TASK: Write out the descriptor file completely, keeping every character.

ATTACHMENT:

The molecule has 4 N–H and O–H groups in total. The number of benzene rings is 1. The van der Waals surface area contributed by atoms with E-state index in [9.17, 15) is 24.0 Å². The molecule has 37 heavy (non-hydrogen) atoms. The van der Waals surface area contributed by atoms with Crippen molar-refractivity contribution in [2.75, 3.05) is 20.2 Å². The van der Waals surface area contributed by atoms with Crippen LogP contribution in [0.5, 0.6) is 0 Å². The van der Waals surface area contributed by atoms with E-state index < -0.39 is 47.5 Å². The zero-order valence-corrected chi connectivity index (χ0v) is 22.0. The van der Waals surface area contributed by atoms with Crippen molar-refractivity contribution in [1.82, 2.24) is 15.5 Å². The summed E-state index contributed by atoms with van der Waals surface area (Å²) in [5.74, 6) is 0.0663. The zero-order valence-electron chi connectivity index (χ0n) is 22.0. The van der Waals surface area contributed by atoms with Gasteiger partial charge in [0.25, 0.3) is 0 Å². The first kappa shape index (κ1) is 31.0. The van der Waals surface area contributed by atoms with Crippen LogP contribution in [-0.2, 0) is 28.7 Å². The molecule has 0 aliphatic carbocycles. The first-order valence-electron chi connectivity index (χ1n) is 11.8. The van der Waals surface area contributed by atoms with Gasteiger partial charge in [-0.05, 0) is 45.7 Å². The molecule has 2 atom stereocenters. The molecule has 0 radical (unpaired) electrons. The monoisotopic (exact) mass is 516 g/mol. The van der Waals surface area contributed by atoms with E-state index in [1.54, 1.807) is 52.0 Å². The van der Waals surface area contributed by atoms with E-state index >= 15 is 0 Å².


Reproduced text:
The molecule has 4 N–H and O–H groups in total. The number of benzene rings is 1. The van der Waals surface area contributed by atoms with E-state index in [9.17, 15) is 24.0 Å². The molecule has 37 heavy (non-hydrogen) atoms. The van der Waals surface area contributed by atoms with Crippen molar-refractivity contribution in [2.75, 3.05) is 20.2 Å². The van der Waals surface area contributed by atoms with Crippen LogP contribution in [0.5, 0.6) is 0 Å². The van der Waals surface area contributed by atoms with E-state index < -0.39 is 47.5 Å². The zero-order valence-corrected chi connectivity index (χ0v) is 22.0. The van der Waals surface area contributed by atoms with Crippen molar-refractivity contribution in [1.82, 2.24) is 15.5 Å². The summed E-state index contributed by atoms with van der Waals surface area (Å²) in [5.74, 6) is 0.0663. The zero-order valence-electron chi connectivity index (χ0n) is 22.0. The van der Waals surface area contributed by atoms with Gasteiger partial charge in [0.25, 0.3) is 0 Å². The first kappa shape index (κ1) is 31.0. The van der Waals surface area contributed by atoms with Crippen LogP contribution in [-0.2, 0) is 28.7 Å². The molecule has 0 aliphatic carbocycles. The first-order valence-electron chi connectivity index (χ1n) is 11.8. The van der Waals surface area contributed by atoms with Gasteiger partial charge in [-0.05, 0) is 45.7 Å². The molecule has 2 atom stereocenters. The molecule has 0 radical (unpaired) electrons. The monoisotopic (exact) mass is 516 g/mol. The van der Waals surface area contributed by atoms with E-state index in [1.54, 1.807) is 52.0 Å². The van der Waals surface area contributed by atoms with E-state index >= 15 is 0 Å².